Of course, the last argument was the chief one. The maternal heart trembled with indignation to think of such an absurdity, although in that heart there rose another voice, which said: “And _why_ is not the prince such a husband as you would have desired for Aglaya?” It was this voice which annoyed Lizabetha Prokofievna more than anything else.
“Gentlemen, I supposed from this that poor Mr. Burdovsky must be a simple-minded man, quite defenceless, and an easy tool in the hands of rogues. That is why I thought it my duty to try and help him as ‘Pavlicheff’s son’; in the first place by rescuing him from the influence of Tchebaroff, and secondly by making myself his friend. I have resolved to give him ten thousand roubles; that is about the sum which I calculate that Pavlicheff must have spent on me.”
He was extremely excited; his lips trembled, and the resentment of an embittered soul was in his voice. But he spoke so indistinctly that hardly a dozen words could be gathered.
“You exaggerate the matter very much,” said Ivan Petrovitch, with rather a bored air. “There are, in the foreign Churches, many representatives of their faith who are worthy of respect and esteem.”
“Hippolyte, stop, please! It’s so dreadfully undignified,” said Varia.
“That’s a kind-hearted man, if you like,” said Daria Alexeyevna, whose wrath was quickly evaporating.
“I like looking at that picture,” muttered Rogojin, not noticing, apparently, that the prince had not answered his question.
“Yes, for certain--quite for certain, now! I have discovered it _absolutely_ for certain, these last few days.”
“Having now shown you that I am not quite such a fool as I look, and that I have to be fished for with a rod and line for a good long while before I am caught, I will proceed to explain why I specially wished to make your brother look a fool. That my motive power is hate, I do not attempt to conceal. I have felt that before dying (and I am dying, however much fatter I may appear to you), I must absolutely make a fool of, at least, one of that class of men which has dogged me all my life, which I hate so cordially, and which is so prominently represented by your much esteemed brother. I should not enjoy paradise nearly so much without having done this first. I hate you, Gavrila Ardalionovitch, solely (this may seem curious to you, but I repeat)--solely because you are the type, and incarnation, and head, and crown of the most impudent, the most self-satisfied, the most vulgar and detestable form of commonplaceness. You are ordinary of the ordinary; you have no chance of ever fathering the pettiest idea of your own. And yet you are as jealous and conceited as you can possibly be; you consider yourself a great genius; of this you are persuaded, although there are dark moments of doubt and rage, when even this fact seems uncertain. There are spots of darkness on your horizon, though they will disappear when you become completely stupid. But a long and chequered path lies before you, and of this I am glad. In the first place you will never gain a certain person.”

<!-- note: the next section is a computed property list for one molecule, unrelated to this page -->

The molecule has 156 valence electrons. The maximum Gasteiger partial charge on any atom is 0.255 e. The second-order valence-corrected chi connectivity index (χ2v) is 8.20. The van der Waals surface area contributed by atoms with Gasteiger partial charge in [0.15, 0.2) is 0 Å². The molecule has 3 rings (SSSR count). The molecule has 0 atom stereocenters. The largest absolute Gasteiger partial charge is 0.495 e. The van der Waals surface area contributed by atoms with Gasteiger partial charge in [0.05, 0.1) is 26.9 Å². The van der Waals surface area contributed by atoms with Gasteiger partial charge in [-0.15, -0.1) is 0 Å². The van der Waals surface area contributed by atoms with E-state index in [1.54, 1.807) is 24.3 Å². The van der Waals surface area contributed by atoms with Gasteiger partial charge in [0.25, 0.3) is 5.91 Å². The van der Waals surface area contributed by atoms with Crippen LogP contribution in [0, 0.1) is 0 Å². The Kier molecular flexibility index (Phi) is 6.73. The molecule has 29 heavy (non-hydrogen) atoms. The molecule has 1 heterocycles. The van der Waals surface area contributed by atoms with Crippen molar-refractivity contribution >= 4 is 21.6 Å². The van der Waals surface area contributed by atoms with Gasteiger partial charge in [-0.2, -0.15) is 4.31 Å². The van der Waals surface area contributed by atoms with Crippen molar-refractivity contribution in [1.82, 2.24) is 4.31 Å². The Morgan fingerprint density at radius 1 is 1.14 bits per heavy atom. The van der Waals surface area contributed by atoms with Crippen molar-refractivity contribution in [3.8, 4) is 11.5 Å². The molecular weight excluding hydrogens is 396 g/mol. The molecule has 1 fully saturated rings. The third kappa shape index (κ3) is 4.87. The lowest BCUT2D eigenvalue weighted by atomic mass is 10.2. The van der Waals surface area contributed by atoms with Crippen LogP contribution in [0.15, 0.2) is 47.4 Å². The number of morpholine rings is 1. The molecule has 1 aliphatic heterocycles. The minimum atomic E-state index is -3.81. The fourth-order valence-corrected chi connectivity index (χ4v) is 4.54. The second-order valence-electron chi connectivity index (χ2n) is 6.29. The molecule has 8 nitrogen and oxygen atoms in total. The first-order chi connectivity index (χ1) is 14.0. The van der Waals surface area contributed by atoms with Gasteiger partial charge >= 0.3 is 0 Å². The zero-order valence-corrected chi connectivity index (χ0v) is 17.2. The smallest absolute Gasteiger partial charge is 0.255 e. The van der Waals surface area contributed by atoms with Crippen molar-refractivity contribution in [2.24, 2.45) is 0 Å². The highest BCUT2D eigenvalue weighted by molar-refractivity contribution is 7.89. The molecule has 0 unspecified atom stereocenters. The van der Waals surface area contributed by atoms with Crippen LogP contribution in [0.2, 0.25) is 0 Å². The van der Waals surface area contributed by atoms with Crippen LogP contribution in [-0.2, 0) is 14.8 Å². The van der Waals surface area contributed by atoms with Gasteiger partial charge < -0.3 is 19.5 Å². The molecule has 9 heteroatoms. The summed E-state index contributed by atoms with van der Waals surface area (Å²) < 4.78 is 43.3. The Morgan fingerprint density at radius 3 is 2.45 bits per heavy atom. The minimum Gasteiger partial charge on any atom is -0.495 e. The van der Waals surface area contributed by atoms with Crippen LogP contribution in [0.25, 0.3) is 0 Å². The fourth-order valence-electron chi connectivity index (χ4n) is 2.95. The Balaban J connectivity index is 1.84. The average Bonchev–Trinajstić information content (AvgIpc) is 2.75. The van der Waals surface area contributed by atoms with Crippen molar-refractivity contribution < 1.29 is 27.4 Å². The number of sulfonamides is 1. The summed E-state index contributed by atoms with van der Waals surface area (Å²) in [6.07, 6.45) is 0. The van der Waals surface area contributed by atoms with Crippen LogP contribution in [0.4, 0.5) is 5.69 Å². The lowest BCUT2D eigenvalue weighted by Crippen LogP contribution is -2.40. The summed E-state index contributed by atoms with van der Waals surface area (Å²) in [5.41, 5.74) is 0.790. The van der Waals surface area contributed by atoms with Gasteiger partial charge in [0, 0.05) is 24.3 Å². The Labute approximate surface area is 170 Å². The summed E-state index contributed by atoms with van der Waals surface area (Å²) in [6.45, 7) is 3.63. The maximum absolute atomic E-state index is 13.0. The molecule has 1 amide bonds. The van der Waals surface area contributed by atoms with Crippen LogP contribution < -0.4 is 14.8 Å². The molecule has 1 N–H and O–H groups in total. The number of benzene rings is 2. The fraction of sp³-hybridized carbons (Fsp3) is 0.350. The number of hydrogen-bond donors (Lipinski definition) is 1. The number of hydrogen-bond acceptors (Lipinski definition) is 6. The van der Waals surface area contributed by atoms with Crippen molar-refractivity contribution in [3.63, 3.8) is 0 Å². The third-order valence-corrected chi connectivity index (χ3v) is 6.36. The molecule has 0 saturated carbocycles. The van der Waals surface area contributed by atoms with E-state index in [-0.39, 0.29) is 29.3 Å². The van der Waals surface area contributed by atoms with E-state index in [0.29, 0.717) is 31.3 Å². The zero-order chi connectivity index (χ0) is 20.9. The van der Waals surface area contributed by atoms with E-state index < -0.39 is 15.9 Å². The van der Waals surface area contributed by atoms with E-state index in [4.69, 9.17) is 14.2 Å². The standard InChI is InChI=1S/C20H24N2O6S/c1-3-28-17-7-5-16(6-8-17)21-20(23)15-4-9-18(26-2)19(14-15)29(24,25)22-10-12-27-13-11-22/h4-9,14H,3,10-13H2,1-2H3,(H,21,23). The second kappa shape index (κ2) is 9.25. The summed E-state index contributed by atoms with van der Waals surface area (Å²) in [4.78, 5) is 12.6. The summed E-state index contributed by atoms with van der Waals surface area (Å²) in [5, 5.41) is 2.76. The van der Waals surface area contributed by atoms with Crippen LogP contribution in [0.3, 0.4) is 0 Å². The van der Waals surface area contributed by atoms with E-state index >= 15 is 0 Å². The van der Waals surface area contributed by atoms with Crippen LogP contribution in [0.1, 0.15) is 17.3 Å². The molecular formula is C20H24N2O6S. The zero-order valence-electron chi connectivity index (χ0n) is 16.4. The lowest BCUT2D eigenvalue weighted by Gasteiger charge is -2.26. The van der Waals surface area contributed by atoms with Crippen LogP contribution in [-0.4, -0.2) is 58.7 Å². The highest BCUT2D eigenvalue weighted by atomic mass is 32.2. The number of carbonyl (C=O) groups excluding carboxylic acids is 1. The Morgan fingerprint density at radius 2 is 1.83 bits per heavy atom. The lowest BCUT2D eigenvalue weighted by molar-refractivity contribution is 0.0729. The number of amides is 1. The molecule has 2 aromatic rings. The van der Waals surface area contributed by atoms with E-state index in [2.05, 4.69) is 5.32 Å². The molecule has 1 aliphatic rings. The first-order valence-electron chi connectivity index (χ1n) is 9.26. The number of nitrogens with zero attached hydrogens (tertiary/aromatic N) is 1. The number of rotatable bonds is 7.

“Yes--I have business--” began the prince.
He stopped for a moment at the door; a great flush of shame came over him. “I am a coward, a wretched coward,” he said, and moved forward again; but once more he paused.
“I like looking at that picture,” muttered Rogojin, not noticing, apparently, that the prince had not answered his question.
“H’m! now, I suppose, you and your husband will never weary of egging me on to work again. You’ll begin your lectures about perseverance and strength of will, and all that. I know it all by heart,” said Gania, laughing.
“Thank you,” he said gently. “Sit opposite to me, and let us talk. We must have a talk now, Lizabetha Prokofievna; I am very anxious for it.” He smiled at her once more. “Remember that today, for the last time, I am out in the air, and in the company of my fellow-men, and that in a fortnight I shall certainly be no longer in this world. So, in a way, this is my farewell to nature and to men. I am not very sentimental, but do you know, I am quite glad that all this has happened at Pavlofsk, where at least one can see a green tree.”
“What did you mean, sir, that he didn’t exist? Explain yourself,” he repeated, angrily.
“_Who_ forbade you?” cried Mrs. Epanchin once more.
Colia had no choice but to obey. With crimson cheeks he read on unsteadily:
The whole of Rogojin’s being was concentrated in one rapturous gaze of ecstasy. He could not take his eyes off Nastasia. He stood drinking her in, as it were. He was in the seventh heaven of delight.
“How am I to respect you, if that’s the case? Read on now. No--don’t! Stop reading!”
The explanation was finished; Hippolyte paused at last.
Suddenly Hippolyte jumped up as though he had been shot.